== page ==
By
July 19, 1982 12:00 PM

by Louise Brooks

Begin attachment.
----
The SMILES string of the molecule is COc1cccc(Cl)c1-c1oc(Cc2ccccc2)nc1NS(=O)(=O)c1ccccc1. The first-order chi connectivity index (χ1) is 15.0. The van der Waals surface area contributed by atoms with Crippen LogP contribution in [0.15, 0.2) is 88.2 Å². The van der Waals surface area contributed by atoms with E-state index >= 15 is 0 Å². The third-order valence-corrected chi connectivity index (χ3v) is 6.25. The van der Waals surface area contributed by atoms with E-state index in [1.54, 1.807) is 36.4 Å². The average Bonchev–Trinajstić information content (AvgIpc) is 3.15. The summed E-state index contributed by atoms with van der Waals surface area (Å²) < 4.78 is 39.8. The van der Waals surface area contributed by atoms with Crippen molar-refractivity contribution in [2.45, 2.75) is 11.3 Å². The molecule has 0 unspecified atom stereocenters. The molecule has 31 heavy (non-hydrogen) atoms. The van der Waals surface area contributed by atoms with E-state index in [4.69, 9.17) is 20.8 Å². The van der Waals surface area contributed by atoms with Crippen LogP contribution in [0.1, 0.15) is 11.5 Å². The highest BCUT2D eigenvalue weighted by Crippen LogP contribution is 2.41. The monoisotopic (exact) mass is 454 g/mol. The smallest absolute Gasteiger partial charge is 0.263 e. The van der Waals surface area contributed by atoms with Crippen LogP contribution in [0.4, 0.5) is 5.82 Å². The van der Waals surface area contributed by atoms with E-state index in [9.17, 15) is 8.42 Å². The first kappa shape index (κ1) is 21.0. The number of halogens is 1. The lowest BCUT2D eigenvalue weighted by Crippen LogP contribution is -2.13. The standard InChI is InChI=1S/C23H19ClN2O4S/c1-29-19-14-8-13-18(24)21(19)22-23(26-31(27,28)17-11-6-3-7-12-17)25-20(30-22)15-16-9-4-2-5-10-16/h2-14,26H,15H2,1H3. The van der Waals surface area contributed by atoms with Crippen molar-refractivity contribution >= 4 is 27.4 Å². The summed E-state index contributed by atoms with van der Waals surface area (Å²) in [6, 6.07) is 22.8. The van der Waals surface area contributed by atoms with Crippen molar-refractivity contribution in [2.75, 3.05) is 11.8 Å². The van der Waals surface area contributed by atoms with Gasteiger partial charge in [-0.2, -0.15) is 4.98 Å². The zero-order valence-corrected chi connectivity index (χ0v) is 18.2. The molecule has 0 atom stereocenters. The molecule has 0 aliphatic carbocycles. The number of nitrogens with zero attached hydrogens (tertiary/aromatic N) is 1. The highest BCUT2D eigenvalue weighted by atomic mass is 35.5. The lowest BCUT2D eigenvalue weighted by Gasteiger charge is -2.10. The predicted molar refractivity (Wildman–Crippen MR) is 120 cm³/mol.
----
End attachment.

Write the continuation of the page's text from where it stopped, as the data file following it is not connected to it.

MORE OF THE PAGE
The author, a dancer who was born in Kansas and was featured in the Ziegfeld Follies, made a few silly Hollywood films in the 1920s and ’30s. In Germany, she made the more serious Pandora’s Box (in which she was Lulu) and Diary of a Lost Girl. Brooks was a flapper, utterly casual about her career, who retired by 1940. But in the 1950s the film curator of Eastman House encouraged her to move to Rochester, N.Y., where the photography museum is located. Since then Brooks, now 75, has become interested in film as art and has written the essays that make up this book. She explains, with insight and few illusions, the careers of Wallace Beery, Bogart, W.C. Fields, Garbo, Lillian Gish and others. In passages about Marion Davies, Brooks not only defines the actress’s curious affair with Hearst—he financed and gave free publicity to her pictures—but also reveals the corruption rampant in Hollywood in the ’20s. (Producers made arbitrary additions to the budgets of low-cost films and pocketed the excess.) She concludes: “Anyone who has achieved excellence in any form knows that it comes as a result of ceaseless concentration. Paying attention.” Brooks paid attention, remembered, and has written beautifully about her experiences. This may be the best book ever about early Hollywood. (Knopf, $15)

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